According to the Universal Declaration of Human Rights, and the International Covenant of Economic, Social, and Cultural Rights, all citizens deserve government subsidized health care coverage.[40]  Perhaps the closest that America has come to a comprehensive health care system that is consistent with universal human rights was during the Clinton administration.  Clinton’s health care reform proposal, which was largely based on the concept of managed competition, an unproven theory which presumes that the market will work to regulate health-care costs, if health care can be made to function as a market.  The Managed Competition Act of 1992 demonstrates the fundamental problems that all market-based proposals face; it combines, “the worst of bureaucratic regulation with the voraciousness of the market system.”  (Mann, 1995)  In other words, its chance of success is both unproven and doubtful within a Congressional environment that is characterized by bipartisan and budgetary politics, and excessive oversight.  Nonetheless, the previously mentioned polls suggest that the majority of Americans wanted the Clinton plan, (or something similar) and even though a minority of Democrats proposed several competing plans, and the far left preferred the Canadian, single payer system, Clinton’s plan was defeated by Congress on September 26, 1994.  In late 1994, Republicans seized control of Congress, and since then, a comprehensive health care system in the US had not been seriously considered.

Indeed, comprehensive health care is consistent with universal human rights.  Although international treaty ratification has no connection per se with domestic health care, America’s failure to ratify international treaties on other key issues, such as the International Criminal Court (on military tribunals), the Kyoto Protocol (on greenhouse gas emissions), or the torture treaties of the Universal Declaration of Human Rights, suggests a pattern of what is otherwise known as Exceptionalism.[41]  On one hand, the US insists that other nations accept human rights treaties that are consistent with social and economic equality.  On the other hand, however, the US chooses to exclude itself from the same requirements, arguing that it prefers to handle domestic issues without foreign interference.  Hence, it is not surprising that Congress has failed to adopt a comprehensive health care strategy, or that it waivers between appropriations on important issues such as HIV/AIDS.  From a behavioral aspect, doing so is no different than failing to ratify international treaties that all other industrialized nations have embraced.  By contrast, the Clinton administration indicated its commitment to, “ratify of all remaining international human rights instruments, including the International Covenant on Economic, Social and Cultural Rights with its recognition of a right to health.”  (Chapman, 1994)  Although Clinton’s plan was defeated by Congress, it represents a new era in health care issues in the sense that health rights, as determined by the UDHR, has entered the American political arena as a right to healthcare.[42]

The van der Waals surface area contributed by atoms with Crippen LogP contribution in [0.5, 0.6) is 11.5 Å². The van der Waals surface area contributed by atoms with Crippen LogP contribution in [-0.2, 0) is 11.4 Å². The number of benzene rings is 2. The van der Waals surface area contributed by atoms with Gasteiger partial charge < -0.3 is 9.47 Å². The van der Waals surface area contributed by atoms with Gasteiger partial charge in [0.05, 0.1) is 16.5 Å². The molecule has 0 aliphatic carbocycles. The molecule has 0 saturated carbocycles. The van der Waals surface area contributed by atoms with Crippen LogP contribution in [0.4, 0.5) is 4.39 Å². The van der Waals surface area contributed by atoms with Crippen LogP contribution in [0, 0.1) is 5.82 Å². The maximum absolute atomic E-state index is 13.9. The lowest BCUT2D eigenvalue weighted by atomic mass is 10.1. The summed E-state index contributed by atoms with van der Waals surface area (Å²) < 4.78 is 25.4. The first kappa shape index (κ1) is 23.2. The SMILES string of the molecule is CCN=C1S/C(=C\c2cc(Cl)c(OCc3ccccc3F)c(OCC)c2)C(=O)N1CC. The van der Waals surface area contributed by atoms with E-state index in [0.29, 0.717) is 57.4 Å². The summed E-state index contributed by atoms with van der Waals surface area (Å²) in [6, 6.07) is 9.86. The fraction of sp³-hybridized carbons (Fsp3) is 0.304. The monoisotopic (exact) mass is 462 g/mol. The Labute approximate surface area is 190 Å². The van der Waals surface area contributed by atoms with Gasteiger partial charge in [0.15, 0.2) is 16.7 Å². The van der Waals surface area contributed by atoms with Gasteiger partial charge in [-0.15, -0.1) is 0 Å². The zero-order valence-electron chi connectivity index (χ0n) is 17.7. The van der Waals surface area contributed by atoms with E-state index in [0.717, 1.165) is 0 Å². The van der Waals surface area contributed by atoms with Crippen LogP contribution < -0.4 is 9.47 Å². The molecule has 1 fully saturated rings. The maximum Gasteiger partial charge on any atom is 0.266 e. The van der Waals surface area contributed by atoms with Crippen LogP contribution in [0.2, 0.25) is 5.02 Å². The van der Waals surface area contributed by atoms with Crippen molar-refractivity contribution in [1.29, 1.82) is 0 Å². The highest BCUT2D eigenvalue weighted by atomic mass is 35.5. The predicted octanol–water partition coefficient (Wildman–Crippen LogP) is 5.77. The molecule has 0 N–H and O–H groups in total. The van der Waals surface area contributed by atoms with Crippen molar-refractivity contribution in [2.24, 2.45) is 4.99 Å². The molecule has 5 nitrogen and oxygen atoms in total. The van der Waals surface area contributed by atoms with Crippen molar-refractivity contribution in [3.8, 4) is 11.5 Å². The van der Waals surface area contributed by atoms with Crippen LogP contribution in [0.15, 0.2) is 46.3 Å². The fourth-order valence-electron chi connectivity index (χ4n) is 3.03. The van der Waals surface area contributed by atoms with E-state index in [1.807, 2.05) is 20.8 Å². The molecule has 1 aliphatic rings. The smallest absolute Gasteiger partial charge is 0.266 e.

Despite the efforts of several former US Presidents and the desires of American citizens, Congress has been unable to pass an acceptable health care policy that is consistent with both international human rights, and of the same quality as other top industrialized nations.  Excessive oversight has done nothing more than create division, while excessive spending and increased budgetary politics to a level where appropriations are rarely done in accordance with the health care needs of American society.  The current administration is largely against health care reform, however, the Clinton administration helped to redefine health care not as a Constitutional right, (the Constitution makes no mention of social, economic, or health care rights) but rather, one that all citizens are entitled too based on universal human rights.  Congresses failure to evolve with American society is evident in how it handled both the Medicare crisis and the HIV/AIDS epidemic, and it is doubtful that a comprehensive health care policy will be forthcoming until members of Congress are able to put aside their personal difference and political career goals, and pass legislation that is good for society.